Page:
There seems to be a lot more promotional activity around the festival this time around than there was the first time around.
The first time around, the festival really only got confirmed about a couple of weeks before it was due to happen, when Bacardi got on board (laughs). There was a big question mark for the longest time, and once it was confirmed that the festival was on, we decided to focus all our energy on operations and make sure that we got every little thing right. I thought that if we got the production right, then everything else would sort of fall into place.

What was the best thing about the first edition of the festival for you?
For me, personally, the best thing about the festival was that it actually—touch wood—went off without a glitch. We’ve been organising concerts for a long time now, and it’s an unwritten law that something is always bound to go wrong—but I’m happy with how we pulled it off. Another good thing about the festival was the kind of people who showed up for it. Everyone really came for the music and for the festival—there was no “Chalo party ho raha hai, let’s go”, you know? The bands had a great time because the audience was great, and vice versa. Everyone overall was really happy. That’s something that really worked in the festival’s favour, and hopefully we can retain that this year as well.

See Also

Helter Skelter: Bacardi NH7 Weekender
Bacardi NH7 Weekender: November 18-20, 2011, at Laxmi Lawns, Magarpatta City, Pune.

On what basis are artists chosen for the festival? How did you decide on Imogen Heap and Basement Jaxx as headliners for the second edition of the festival?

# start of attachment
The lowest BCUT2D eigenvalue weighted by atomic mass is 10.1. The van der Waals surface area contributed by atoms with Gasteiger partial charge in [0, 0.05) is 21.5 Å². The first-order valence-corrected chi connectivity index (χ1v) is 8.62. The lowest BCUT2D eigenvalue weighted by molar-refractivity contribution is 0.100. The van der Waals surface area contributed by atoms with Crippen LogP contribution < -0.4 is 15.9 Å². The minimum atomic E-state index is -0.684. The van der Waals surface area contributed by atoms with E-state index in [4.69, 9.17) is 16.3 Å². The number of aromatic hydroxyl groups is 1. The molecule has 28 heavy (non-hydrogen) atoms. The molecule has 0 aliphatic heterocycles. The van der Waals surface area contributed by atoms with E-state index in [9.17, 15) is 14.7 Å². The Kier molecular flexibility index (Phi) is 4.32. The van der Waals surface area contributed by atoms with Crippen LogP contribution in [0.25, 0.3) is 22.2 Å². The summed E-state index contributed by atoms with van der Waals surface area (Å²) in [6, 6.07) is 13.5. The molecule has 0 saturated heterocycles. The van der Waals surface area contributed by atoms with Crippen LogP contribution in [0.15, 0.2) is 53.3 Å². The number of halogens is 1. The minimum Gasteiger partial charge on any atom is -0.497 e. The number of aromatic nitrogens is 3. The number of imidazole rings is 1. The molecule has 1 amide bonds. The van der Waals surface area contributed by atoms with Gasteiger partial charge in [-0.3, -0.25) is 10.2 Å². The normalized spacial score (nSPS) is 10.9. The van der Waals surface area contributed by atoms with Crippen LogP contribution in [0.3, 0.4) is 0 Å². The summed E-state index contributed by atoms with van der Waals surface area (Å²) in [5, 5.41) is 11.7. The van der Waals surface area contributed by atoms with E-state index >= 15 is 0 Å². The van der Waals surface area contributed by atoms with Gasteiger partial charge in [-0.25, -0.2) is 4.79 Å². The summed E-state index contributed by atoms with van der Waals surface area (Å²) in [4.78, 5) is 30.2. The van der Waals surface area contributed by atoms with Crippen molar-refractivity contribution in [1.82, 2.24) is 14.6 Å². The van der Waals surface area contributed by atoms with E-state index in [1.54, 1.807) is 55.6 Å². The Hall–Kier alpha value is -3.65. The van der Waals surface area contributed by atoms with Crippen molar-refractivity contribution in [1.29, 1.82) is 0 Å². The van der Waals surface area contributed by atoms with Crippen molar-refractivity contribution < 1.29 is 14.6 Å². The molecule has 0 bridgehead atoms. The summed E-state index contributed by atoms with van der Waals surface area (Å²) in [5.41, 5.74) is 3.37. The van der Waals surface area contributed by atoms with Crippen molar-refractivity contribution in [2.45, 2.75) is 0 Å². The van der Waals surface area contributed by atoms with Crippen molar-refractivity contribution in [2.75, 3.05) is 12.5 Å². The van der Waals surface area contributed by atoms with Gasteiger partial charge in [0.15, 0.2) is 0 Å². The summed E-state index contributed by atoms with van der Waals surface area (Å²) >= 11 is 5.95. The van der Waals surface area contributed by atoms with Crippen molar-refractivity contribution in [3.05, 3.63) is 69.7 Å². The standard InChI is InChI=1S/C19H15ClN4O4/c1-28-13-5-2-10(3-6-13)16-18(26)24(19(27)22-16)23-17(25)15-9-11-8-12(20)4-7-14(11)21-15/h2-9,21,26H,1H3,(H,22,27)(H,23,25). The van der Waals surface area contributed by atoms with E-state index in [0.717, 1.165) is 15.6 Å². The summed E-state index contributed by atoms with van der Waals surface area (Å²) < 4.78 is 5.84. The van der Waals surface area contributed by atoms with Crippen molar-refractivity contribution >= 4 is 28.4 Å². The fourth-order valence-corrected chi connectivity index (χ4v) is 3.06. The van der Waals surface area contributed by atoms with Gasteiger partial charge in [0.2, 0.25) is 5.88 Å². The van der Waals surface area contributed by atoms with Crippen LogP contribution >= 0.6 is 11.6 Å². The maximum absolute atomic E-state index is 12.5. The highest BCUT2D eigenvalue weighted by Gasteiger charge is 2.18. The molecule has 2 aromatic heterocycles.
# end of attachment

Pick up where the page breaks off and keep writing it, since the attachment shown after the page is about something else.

A very small group of us at Only Much Louder (two or three people) sit down together to finalise the lineup of artists, because the more people that are involved, the more opinions there are, which confuses things. We talk about all the bands that we’d like to see as a part of the festival, and go from there. This time around, we didn’t want to repeat a lot of bands from the first year, so we had to sort of keep them aside, although we really wanted them in as well. We looked at some newer bands that we thought might be a good fit for the festival. As far as international artists go, Imogen [Heap] is someone that I really tried to get for the festival last year. But, as it turned out, there really wasn’t enough time, since the festival was only confirmed about three weeks in advance, and it didn’t happen. We’ve constantly been in touch after that—we know that she wanted to come and that we wanted to make it happen. Even with Basement Jaxx, there was a similar history where we tried to do a tour last year, but again, it didn’t work out. So we decided that the Bacardi NH7 Weekender this year would be the best time for them to come to India.

A lot of people enjoyed the festival the last time around because they felt that you got a lot of little things right—everything from the lighting to the sound to the general atmosphere of the festival. What can people expect this time around? What’s different and what stays the same?
A lot of things are going to stay the same. We are very conscious that we’re not going to expand the festival in terms of, you know, we’re not going apeshit and saying that this time there will be 150 bands, etc. We’re focusing a lot on promotion, but on-site it will be the same small festival that people saw last year. It will probably be a bit more organised this year. As far as people are concerned, everything went perfectly last year, but we (the organisers) know all the different issues that we had to deal with in the background. This time, people can definitely expect many more elements apart from music. There’s Tattoo Republic, a tattoo convention, and three or four other things that we’ll announce soon. This is an attempt to promote alternative culture along with music at the festival. Apart from music, there are a lot of smaller art forms that are picking up in the country, and those need to be highlighted, which we’re looking to do at the festival.

Do you have anything to add for people attending the festival this year?
Bring your friends! (Smiles)